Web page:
Interesting. I use OneDrive sparingly. I kind of detest it. lolI use my system SSD for processing raw files and a separate external 4TB SSD for storing the JPEG archives
I have a 5TB cloud storage with my family office 365 subscription and sync it to the SSD
I actually have 2 PCs set up like this ... So when I archive to one SSD it is automatically uploaded to OneDrive and then the other PC automatically downloads it to it's SSD
So I have two SSds kept in sync with OneDrive cloud backup
It works well generally
The reason I use SSds rather than external drives is noise reduction !!!
I used to use hard drives but they were very noisy and hot so I was always turning them off and on
Now I just use Intel NUCs which are practically silent and the external m.2 SSDs are silent too
So I can leave the whole lot on day and night and it's silent and consumes very little power
I used to have a Windows 2008 file server and a home network but I find this arrangement is way better - much simpler administration and nearly-free cloud backup !
Fascinating - your suggestion provokes many thoughts, such asSometime in the next 20 years the average photographer will take one frame from a short video and refocus it/change the aperture using some future version of photoshop, lightroom or other software. Everything will be shot at f/16 or something ridiculous and all bokeh will be simulated. The google pixel and iPhones already do a limited version of this. What will be disturbing is that if every photo is essentially a deeply photoshopped version of a real scene, how would you ever spot deep fakes? [insert bad photo edit sleuthing scene from the judge dredd movie here]
That would be ideal, but not always possible. Hense my purchase of very fast glass.It was not me who said that. I was just curious, since naively it seems to me that in general, when shooting moving subjects (or indeed even living subjects trying to stay still) without flash you need a fast shutter speed anyway.
Yes, but I also must take into account my slight tremor. We all are not so steady. A mono pod or tripod is not an option for me. My situation is very fluid with many different angles at a fast pace. I never said IBIS is a one stop solution. Runway is never shot at 1/60th and I NEVER said so. What is strange to me is that you seem to want to pick apart my own situation without knowing a thing about it. The poster above also knows not about that which he speaks. You experts should just sit down, have a good beer, and contemplate your navels.I just think photographers big up the IBIS necessity as the one stop solution to sharp pictures but as the poster above stated for fashion subject movement would kill sharpness long before IBIS (or IS) had a chance at lower shutter speeds.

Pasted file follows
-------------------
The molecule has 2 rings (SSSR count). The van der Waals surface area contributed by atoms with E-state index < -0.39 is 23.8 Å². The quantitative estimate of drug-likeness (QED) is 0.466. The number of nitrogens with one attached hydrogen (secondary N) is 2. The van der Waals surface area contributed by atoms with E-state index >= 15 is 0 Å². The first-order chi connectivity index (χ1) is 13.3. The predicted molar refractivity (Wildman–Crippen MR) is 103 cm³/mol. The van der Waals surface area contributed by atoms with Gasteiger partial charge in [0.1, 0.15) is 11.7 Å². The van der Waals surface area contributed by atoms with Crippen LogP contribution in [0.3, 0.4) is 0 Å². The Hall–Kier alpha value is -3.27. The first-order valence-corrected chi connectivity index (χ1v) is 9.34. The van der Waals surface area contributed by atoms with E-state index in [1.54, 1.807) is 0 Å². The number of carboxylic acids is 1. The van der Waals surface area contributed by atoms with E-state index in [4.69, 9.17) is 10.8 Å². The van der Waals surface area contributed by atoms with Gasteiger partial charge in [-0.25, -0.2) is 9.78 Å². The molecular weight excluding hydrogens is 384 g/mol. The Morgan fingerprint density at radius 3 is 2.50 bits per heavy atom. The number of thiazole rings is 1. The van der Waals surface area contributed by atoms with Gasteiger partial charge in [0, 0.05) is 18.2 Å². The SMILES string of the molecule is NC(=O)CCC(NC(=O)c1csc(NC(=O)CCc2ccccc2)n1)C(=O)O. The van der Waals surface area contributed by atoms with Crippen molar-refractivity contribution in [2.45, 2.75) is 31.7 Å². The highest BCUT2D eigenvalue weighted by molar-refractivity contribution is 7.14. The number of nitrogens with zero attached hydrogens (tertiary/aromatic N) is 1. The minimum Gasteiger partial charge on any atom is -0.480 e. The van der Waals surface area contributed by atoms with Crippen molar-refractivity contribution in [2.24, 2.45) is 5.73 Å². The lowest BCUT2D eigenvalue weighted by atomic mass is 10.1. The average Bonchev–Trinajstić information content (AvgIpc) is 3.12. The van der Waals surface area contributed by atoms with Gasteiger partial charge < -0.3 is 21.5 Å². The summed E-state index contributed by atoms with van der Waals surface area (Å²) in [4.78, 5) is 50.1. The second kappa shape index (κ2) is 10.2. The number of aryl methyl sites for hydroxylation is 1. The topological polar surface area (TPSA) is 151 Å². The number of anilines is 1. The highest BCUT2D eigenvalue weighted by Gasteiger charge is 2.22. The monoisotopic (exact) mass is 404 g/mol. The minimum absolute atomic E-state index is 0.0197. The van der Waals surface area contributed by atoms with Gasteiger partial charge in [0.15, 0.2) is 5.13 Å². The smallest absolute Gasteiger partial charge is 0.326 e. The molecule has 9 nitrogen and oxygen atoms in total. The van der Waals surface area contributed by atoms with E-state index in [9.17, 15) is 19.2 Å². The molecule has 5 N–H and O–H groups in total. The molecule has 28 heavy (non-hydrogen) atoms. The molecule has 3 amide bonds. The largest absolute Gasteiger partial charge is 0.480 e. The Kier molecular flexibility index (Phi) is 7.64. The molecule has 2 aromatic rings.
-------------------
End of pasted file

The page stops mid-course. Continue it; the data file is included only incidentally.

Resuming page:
I have a Sony with IBIS but never use it and none of my glass has IS, instead using a mono or tripod.
Its great you have been published a few times and must be good at what you do. IBIS will help eradicate your movement however, I feel a timing is the best way to avoid subject movement (as the models foot hits the runway) rather than IBIS at 1/60th second.
I'd definitely quibble this. A lot of wildlife work can be done <7fps. But each to their own...For me as a nature photographer, the big deal breaker will be the camera's speed. With the D850 at 9 fps (with grip) and now the A7R4 at 10 fps you can have a high res camera that's versatile....meaning it can be used for landscapes as well as wildlife including action. I have the 5DS R and it's great but too slow for most wildlife at 5 fps. If this is anything less than 7 fps it's probably not going to work for most wildlife folks. I would love to be able to use this...especially for large prints.
Which body were you using when you discovered this problem?There is a majoy problem with such sensors, you can't use it hand heled. Every little shake of the hand will be visible. or you will need to take pictures in incrediably speed (shutter speed), or will have to set up a new means to read the sensor in an untra-sped, maybe parralel.
If you're using a pc from the mid 1990s, sure.So we will have to upgrade our Pcs as well because to edit those filed would be a massive challenge for a supercomputer.
People who complain about not having 2 card slots are the same people that panic buy 14 cans of spam when a storm is forecast.Why would dual cards slots have any importance for a landscape shooter? This dual card slot meme is comical, it's like some kind of mass delusional hysteria foist upon us by marketing departments and 'influencers'.
Well Canon seems unable to exceed the 1DsIII but maybe just maybe they can at least give us 24MP. I have no doubt it will be more than the 1DXII but hopefully not 22MP, even Nikon D6 will be 24MP. Still 24MP would barely interest me unless it was astounding in other ways and had an all new AF system to exceed Nikon and Sony.So how many pixels will the 1Dx2 replacement have? My guess is 20.75MP because low light capability is more important than more pixels to a professional sport shooter shooting indoors. Or maybe both 83.06MP and 20.75MP, with a multiple gain sensor to improve DR.
No it would never rival MF due to the read noise and DR.Combined with the ridiculously sharp RF lenses, this should really give medium format cameras a run for their money, especially given that it's likely a much better general-purpose camera than any MF body. Will probably directly challenge Fuji's "mediumish-format" GFX 100 (which, remember, costs almost ten grand!)